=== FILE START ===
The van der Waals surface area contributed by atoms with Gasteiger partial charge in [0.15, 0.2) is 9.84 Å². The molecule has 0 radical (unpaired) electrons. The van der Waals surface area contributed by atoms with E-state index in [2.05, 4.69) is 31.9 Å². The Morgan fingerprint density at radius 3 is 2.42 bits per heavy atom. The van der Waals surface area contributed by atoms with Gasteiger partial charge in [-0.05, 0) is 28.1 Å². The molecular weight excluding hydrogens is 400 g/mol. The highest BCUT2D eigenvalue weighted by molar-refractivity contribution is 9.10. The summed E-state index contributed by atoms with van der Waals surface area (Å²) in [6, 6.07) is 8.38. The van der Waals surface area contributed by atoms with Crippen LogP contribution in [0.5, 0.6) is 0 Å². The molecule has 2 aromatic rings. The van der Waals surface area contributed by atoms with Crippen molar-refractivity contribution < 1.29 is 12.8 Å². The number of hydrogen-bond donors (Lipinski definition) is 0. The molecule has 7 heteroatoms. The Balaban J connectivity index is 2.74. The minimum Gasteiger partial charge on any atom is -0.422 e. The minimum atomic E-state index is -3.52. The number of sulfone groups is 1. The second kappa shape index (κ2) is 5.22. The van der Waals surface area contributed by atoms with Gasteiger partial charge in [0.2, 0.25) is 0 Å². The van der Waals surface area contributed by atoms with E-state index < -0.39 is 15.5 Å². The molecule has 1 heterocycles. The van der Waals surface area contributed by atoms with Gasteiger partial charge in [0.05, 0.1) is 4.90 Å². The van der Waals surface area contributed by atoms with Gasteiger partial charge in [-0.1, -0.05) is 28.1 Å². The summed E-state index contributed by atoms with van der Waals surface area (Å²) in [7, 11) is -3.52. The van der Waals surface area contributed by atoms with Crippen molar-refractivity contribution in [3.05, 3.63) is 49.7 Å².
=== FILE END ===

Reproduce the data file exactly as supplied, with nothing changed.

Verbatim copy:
The van der Waals surface area contributed by atoms with Gasteiger partial charge in [0.15, 0.2) is 9.84 Å². The molecule has 0 radical (unpaired) electrons. The van der Waals surface area contributed by atoms with E-state index in [2.05, 4.69) is 31.9 Å². The Morgan fingerprint density at radius 3 is 2.42 bits per heavy atom. The van der Waals surface area contributed by atoms with Gasteiger partial charge in [-0.05, 0) is 28.1 Å². The molecular weight excluding hydrogens is 400 g/mol. The highest BCUT2D eigenvalue weighted by molar-refractivity contribution is 9.10. The summed E-state index contributed by atoms with van der Waals surface area (Å²) in [6, 6.07) is 8.38. The van der Waals surface area contributed by atoms with Crippen LogP contribution in [0.5, 0.6) is 0 Å². The molecule has 2 aromatic rings. The van der Waals surface area contributed by atoms with Crippen molar-refractivity contribution < 1.29 is 12.8 Å². The number of hydrogen-bond donors (Lipinski definition) is 0. The molecule has 7 heteroatoms. The Balaban J connectivity index is 2.74. The minimum Gasteiger partial charge on any atom is -0.422 e. The minimum atomic E-state index is -3.52. The number of sulfone groups is 1. The second kappa shape index (κ2) is 5.22. The van der Waals surface area contributed by atoms with Gasteiger partial charge in [0.2, 0.25) is 0 Å². The van der Waals surface area contributed by atoms with E-state index < -0.39 is 15.5 Å². The molecule has 1 heterocycles. The van der Waals surface area contributed by atoms with Gasteiger partial charge in [0.05, 0.1) is 4.90 Å². The van der Waals surface area contributed by atoms with Gasteiger partial charge in [-0.1, -0.05) is 28.1 Å². The summed E-state index contributed by atoms with van der Waals surface area (Å²) in [7, 11) is -3.52. The van der Waals surface area contributed by atoms with Crippen molar-refractivity contribution in [3.05, 3.63) is 49.7 Å².